Before there was the city of San Angelo, there was Fort Concho. In fact, the city was initially called Santa Angela and sprang up across the Concho River in the shadow of the fort’s protection. During its 22-year existence as a U.S. military post, Fort Concho served a pivotal role to protect frontier settlers, stagecoaches, wagon trains, the U.S. mail, and to maintain trade routes. In addition, the soldiers who called the fort home scouted and mapped the area, conducted campaigns against hostile Indians, and suppressed illegal profiteering between Mexican and American traders known as Comancheros.
Today, as an offspring cares for an aging parent, the City of San Angelo owns and maintains 23 original and restored structures on the fort grounds. Fort Concho is a National Historic Landmark and one of the best-preserved frontier forts west of the Mississippi.
The fort was established in 1867 with five companies of the Fourth Cavalry and named for the nearby Concho River. The strategic site was chosen because of its proximity to five major trails, (including the Goodnight, Butterfield, and San Antonio Road) as well as the convergence of the North Concho, Middle Concho, and South Concho Rivers.
After unsuccessful construction efforts involving pecan wood and Adobe bricks, private German contractors from Fredericksburg were recruited. The masons used limestone quarried nearby and anchored the construction with pecan wood.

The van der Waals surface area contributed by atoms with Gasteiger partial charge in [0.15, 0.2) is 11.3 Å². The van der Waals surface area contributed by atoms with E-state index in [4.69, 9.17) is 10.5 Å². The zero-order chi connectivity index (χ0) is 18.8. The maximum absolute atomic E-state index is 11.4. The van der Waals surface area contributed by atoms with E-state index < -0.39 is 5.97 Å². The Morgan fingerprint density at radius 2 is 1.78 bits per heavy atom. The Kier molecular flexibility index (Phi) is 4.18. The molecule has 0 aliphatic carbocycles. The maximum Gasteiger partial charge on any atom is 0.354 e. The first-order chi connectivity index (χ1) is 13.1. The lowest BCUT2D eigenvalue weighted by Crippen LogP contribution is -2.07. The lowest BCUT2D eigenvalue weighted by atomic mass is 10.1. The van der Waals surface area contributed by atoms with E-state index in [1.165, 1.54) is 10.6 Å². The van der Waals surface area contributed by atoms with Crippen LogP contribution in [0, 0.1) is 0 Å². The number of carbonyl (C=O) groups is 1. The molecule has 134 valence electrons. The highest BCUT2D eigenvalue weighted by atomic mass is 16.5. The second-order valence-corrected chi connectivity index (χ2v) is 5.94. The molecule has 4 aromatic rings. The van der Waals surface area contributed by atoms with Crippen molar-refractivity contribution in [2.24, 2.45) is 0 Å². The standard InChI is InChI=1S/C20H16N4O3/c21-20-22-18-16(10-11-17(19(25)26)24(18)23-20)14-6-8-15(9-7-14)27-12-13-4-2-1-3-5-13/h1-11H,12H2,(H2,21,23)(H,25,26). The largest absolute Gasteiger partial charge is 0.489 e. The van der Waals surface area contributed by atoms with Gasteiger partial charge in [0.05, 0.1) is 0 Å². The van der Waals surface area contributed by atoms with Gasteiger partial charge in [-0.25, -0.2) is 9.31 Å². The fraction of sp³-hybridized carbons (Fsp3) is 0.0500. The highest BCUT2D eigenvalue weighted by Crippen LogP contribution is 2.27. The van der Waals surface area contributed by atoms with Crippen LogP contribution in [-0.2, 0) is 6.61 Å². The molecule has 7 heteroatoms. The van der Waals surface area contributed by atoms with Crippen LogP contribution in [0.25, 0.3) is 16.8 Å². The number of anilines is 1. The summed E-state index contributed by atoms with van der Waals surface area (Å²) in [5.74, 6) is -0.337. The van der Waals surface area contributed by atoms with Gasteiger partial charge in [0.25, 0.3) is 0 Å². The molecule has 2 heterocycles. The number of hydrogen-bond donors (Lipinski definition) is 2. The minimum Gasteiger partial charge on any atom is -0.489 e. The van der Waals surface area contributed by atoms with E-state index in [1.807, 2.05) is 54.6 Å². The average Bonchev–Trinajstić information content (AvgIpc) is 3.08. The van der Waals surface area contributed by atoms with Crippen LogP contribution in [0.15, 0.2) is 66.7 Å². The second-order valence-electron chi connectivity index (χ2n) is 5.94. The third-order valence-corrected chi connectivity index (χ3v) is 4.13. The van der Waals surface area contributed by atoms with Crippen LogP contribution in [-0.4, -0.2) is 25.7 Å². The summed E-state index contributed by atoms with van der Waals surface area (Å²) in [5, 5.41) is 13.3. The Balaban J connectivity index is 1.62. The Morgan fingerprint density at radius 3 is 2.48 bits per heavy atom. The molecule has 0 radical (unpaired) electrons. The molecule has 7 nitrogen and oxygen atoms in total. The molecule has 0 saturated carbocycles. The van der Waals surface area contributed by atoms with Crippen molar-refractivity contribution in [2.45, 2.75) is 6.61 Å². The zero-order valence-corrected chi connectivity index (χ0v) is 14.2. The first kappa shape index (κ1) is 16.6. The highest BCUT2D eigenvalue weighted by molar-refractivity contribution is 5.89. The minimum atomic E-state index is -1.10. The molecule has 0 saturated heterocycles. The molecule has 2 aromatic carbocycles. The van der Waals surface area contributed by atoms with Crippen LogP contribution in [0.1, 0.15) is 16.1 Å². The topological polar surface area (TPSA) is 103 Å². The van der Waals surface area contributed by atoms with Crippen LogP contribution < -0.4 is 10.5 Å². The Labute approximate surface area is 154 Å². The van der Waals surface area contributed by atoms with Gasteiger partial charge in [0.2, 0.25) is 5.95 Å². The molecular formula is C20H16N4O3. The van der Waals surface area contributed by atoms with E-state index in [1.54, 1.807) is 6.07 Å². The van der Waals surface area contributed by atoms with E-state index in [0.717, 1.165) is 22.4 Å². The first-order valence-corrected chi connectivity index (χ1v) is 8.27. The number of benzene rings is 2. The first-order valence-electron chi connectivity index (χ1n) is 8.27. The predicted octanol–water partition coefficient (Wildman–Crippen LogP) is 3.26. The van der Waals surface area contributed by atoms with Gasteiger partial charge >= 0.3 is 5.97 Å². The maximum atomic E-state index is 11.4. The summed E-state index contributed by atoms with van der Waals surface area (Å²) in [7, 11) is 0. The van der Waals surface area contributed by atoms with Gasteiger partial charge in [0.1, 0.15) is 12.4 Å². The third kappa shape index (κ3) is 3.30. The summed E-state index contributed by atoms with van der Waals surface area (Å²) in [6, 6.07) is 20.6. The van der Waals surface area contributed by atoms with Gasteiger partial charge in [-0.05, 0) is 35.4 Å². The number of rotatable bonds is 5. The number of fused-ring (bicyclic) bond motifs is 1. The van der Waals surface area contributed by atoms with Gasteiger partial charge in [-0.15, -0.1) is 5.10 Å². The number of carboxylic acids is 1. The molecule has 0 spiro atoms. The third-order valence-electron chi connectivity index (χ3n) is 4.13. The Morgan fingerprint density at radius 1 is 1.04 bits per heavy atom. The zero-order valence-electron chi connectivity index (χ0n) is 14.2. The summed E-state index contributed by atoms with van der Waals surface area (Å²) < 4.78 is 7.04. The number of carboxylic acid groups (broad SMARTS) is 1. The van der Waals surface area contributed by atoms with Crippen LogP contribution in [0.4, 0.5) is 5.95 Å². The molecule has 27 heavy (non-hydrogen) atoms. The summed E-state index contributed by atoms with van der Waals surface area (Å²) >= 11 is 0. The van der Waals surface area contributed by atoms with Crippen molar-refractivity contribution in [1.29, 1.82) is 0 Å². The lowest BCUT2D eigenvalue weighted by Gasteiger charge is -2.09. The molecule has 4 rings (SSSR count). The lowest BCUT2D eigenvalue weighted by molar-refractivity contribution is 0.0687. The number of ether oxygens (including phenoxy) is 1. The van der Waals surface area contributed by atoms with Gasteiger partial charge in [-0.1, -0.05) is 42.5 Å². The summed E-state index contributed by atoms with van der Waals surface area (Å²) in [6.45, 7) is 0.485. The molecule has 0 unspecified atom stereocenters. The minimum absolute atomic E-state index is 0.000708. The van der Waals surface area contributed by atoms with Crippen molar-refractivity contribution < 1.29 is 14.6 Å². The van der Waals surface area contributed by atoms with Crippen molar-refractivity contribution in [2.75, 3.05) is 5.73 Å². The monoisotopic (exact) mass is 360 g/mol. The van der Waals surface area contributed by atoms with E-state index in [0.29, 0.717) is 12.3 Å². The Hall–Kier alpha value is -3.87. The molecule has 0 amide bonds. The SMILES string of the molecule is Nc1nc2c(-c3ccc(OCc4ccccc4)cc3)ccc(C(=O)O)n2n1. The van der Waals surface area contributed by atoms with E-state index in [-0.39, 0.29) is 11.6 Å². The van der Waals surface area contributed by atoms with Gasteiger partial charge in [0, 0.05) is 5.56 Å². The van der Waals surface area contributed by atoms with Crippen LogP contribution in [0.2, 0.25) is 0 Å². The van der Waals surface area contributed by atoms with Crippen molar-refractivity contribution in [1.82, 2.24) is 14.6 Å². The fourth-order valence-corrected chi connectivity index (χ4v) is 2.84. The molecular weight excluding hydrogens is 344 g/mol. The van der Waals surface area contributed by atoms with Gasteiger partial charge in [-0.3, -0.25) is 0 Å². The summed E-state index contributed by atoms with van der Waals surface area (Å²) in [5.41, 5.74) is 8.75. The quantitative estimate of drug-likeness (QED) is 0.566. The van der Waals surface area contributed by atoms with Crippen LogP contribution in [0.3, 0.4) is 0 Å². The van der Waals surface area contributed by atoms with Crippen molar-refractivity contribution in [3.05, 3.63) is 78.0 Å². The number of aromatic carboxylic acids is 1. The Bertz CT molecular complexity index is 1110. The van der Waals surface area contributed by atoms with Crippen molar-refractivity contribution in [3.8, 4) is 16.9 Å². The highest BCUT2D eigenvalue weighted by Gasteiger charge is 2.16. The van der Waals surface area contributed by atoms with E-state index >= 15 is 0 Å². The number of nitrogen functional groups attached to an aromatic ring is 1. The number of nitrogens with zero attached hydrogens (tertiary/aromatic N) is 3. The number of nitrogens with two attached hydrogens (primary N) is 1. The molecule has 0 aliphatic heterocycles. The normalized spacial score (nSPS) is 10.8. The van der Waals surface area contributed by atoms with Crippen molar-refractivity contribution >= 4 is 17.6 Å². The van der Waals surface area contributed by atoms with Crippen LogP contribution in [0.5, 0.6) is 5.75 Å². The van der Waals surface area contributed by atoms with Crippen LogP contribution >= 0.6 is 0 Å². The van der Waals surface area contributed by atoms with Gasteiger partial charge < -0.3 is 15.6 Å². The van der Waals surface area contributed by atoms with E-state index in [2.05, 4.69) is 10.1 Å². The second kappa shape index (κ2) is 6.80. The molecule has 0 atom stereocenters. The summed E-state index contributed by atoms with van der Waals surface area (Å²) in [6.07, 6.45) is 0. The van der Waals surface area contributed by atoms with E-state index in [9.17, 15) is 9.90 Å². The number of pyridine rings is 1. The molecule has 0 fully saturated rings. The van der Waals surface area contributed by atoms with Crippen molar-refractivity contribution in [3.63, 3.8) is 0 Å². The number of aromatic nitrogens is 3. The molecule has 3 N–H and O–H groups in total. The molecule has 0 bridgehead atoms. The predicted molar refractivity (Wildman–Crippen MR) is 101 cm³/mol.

By 1879, Fort Concho was an eight-company post with some forty permanent structures around a parade ground that measured about 500 by 1,000 feet. The fort’s stone buildings included officer quarters and barracks, headquarters, commissary, quartermaster building, stables, blacksmith and carpenter shops, a forage house, an ordnance storehouse, a guardhouse, a powder magazine, a pump house, a bakery, a hospital, and a schoolhouse that was used also as a chapel. A number of temporary frame buildings—married soldiers’ quarters, telegraph office, and post trader’s store—were built adjacent to the fort. The fort was not stockaded, but stone walls surrounded the hospital and the backyards of the officers’ quarters. A belvedere on the post hospital afforded a distant view in every direction.
Fort Concho served as regimental headquarters for some of the most famous frontier units like the 4th and 10th Cavalry. Notable military commanders such as Ranald Mackenzie, Benjamin Grierson, and William ‘Pecos Bill’ Shafter commanded here. Elements of all four regiments of the Buffalo Soldiers were stationed at the post during its active period. At full strength, Fort Concho supported 400-500 men made up of companies of infantry and troops of cavalry, staff officers, and support personnel. Soldiers from Fort Concho scouted and mapped large portions of West Texas; built roads and telegraph lines; escorted stagecoaches, cattle drives, and railroad survey parties; and served generally as a police force.
Fort Concho soldiers furnished personnel and supplies for three major Indian campaigns: Mackenzie’s 1872 campaign, the 1874 Red River War, and the Victorio campaign of 1879-1880.